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Science

College Prep’s curriculum provides a firm foundation, and an understanding of, the interrelationships among the different branches of science.
Science courses help students think logically and creatively, strengthen problem solving and observational skills, and hone analytical reasoning. The program emphasizes physical and biological environments, as well as the specific processes of, and approaches to, the different scientific subject areas. All core courses require extensive laboratory work. Students also become adept in the use of computers for data collection and analysis. 
 
Students are required to take three years of science classes, though many take more. Ninth graders take Physics, tenth graders take Chemistry, and eleventh graders take either Honors Biology or AP Biology. Juniors and seniors may continue their studies by taking AP Biology, AP Chemistry, AP Environmental Science, AP Physics, and other science electives such as Issues in Science, Astronomy, Oceanography, Marine Biology, and STEM Research.

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  • Physics (9th grade)

    Why does a star shine? How does a television work? How do we generate electricity? This course focuses on how the principles of physics work in the real world. Students learn to design experiments in order to get meaningful results that further their knowledge. Hands-on challenges give students practical experience in applying their understanding and improving their designs through multiple iterations. Classes are a mix of lecture, discussion, demonstration, small group work, and laboratory exploration. Physics lays the foundation for students to more thoroughly understand the concepts in the chemistry and biology classes that follow, and also prepares them to undertake AP Physics in the future.
  • Chemistry (10th grade)

    How we experience everything in the world—what we see, feel, and smell—is affected by microscopic particles and their interactions. Students approach and solve new problems using the fundamentals of chemistry and rely on careful and insightful application of logic to reveal why material behaves as it does. This course covers a wide range of topics, including: thermodynamics, to explain why some reactions happen while others do not; kinetics, to understand the role of catalysts to speed important reactions; quantum theory, to discover the special properties of water necessary for life; and organic chemistry, to study the biological molecules that are crucial for humans to exist. Chemistry fosters a sense of excitement for discovery, which is supported by frequent laboratory experiments, activities, and demonstrations. Students wishing to dive more deeply into chemistry have the opportunity to take AP Chemistry in either their junior or senior year.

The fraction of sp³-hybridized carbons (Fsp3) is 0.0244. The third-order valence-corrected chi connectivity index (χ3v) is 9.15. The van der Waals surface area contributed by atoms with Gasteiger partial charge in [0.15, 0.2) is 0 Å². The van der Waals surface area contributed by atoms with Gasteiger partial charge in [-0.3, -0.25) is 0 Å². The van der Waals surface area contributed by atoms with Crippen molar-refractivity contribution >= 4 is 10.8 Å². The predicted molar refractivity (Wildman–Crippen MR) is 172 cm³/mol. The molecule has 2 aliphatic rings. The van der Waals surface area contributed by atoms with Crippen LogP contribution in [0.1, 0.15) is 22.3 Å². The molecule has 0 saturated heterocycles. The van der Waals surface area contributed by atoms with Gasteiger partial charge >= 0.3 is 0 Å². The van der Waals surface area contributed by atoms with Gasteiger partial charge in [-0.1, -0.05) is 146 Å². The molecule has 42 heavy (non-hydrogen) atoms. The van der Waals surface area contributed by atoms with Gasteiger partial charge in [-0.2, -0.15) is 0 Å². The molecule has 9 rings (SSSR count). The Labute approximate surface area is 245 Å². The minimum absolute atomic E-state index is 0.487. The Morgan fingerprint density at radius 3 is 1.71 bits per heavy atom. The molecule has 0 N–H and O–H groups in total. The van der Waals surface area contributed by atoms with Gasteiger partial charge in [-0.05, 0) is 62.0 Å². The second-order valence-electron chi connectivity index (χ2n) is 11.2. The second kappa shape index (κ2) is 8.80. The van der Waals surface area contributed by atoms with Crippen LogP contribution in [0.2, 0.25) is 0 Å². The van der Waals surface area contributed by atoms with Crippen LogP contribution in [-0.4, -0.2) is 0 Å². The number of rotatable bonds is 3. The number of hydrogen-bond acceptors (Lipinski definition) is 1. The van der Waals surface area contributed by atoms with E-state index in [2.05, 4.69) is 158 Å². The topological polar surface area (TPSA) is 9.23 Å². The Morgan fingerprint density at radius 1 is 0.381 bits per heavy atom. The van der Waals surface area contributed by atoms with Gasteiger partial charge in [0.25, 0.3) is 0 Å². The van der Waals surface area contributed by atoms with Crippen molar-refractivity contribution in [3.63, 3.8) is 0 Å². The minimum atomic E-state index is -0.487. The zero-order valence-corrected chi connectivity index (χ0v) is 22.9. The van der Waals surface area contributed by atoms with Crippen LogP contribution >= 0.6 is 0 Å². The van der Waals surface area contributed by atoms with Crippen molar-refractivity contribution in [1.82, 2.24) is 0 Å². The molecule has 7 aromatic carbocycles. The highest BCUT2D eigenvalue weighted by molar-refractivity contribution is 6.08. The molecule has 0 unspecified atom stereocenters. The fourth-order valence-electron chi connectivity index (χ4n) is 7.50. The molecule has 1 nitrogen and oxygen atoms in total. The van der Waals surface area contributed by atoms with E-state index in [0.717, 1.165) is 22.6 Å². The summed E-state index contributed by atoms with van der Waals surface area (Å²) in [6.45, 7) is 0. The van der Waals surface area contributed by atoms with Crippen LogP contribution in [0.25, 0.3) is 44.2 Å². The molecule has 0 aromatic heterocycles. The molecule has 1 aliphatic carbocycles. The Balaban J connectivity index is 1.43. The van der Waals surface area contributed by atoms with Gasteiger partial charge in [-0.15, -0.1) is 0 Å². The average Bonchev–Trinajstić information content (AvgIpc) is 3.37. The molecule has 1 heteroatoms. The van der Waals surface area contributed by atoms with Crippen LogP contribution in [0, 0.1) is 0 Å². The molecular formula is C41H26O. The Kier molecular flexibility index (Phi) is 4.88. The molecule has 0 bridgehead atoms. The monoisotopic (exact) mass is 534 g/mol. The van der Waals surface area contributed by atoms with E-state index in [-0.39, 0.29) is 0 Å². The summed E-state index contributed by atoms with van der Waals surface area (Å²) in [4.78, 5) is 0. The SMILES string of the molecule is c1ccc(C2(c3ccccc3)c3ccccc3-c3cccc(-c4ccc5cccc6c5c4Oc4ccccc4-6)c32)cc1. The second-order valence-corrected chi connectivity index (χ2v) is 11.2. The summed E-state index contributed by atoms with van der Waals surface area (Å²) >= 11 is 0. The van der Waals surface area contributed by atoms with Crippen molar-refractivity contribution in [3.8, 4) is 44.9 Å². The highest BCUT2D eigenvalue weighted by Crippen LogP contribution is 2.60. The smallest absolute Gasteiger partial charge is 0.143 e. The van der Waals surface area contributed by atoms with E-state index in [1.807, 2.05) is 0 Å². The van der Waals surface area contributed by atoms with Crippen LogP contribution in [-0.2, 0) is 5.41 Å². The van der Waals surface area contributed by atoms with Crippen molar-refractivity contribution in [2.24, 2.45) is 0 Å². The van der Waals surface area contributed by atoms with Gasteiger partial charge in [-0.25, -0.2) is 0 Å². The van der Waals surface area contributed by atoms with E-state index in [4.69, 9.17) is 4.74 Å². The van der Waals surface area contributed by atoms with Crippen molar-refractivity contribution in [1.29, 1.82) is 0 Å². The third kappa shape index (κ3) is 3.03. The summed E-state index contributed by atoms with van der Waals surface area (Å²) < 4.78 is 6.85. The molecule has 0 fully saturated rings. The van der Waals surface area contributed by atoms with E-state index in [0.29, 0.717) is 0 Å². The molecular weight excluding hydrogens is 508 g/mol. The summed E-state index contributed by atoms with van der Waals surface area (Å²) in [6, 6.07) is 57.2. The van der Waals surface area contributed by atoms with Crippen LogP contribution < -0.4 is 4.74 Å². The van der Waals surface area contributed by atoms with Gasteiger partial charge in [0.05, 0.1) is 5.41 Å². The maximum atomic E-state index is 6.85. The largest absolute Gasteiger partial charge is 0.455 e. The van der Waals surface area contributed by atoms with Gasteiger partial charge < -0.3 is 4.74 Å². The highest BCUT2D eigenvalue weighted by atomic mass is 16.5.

• Honors Biology or AP Biology (11th grade)

    Honors Biology is an introduction to living systems. Topics include evolution and the origin of life, cells and cell processes (including photosynthesis and cellular respiration), and Mendelian and molecular genetics. There are numerous hands-on labs and activities including the cell organelle model project and the human genetics disorder project. Additional topics include plant evolution and an inquiry-based lab on stomatal density. Students participate in environmental service learning projects with Save the Bay and Presidio Trust during the ecology unit. The course concludes with the study of human anatomy and physiology, during which students work to solve real-world case study problems and complete the unit with a three-day pig dissection.

    AP Biology emphasizes laboratory investigations of the essential processes of living systems. Students manipulate the components of scientific experimental design and generate and analyze data sets. During the cellular metabolism lab, students test different sources of enzymes that might expedite the breakdown of cellulose. During the population genetics lab, students use the polymerase chain reaction to analyze the frequency of genetic markers in small groups and compare these data to the general population at large. Written lab reports illustrate both the power and limitations of laboratory activities to demonstrate natural phenomena. Non-lab days are filled with lectures, discussions, and projects designed to illuminate biology’s central principles of evolution, metabolism, communication, and interconnectedness. This course prepares students for the AP Biology Exam.
     

science electives for 2015-16

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  • AP Chemistry

    The equivalent of a first-year college general chemistry course, AP Chemistry goes into greater depth and detail of the material covered in tenth grade chemistry. The course emphasizes lab work as well as quantitative and qualitative applications. Topics include the structure and properties of matter, chemical reactions, thermodynamics, and equilibrium. Other disciplines—particularly biology and biochemistry—are integrated into class topics. Cooperative work skills, a willingness to ask questions, and a deep well of curiosity are valuable assets for every AP Chemistry student. This class prepares students for the AP Chemistry Exam. 
  • AP Environmental Science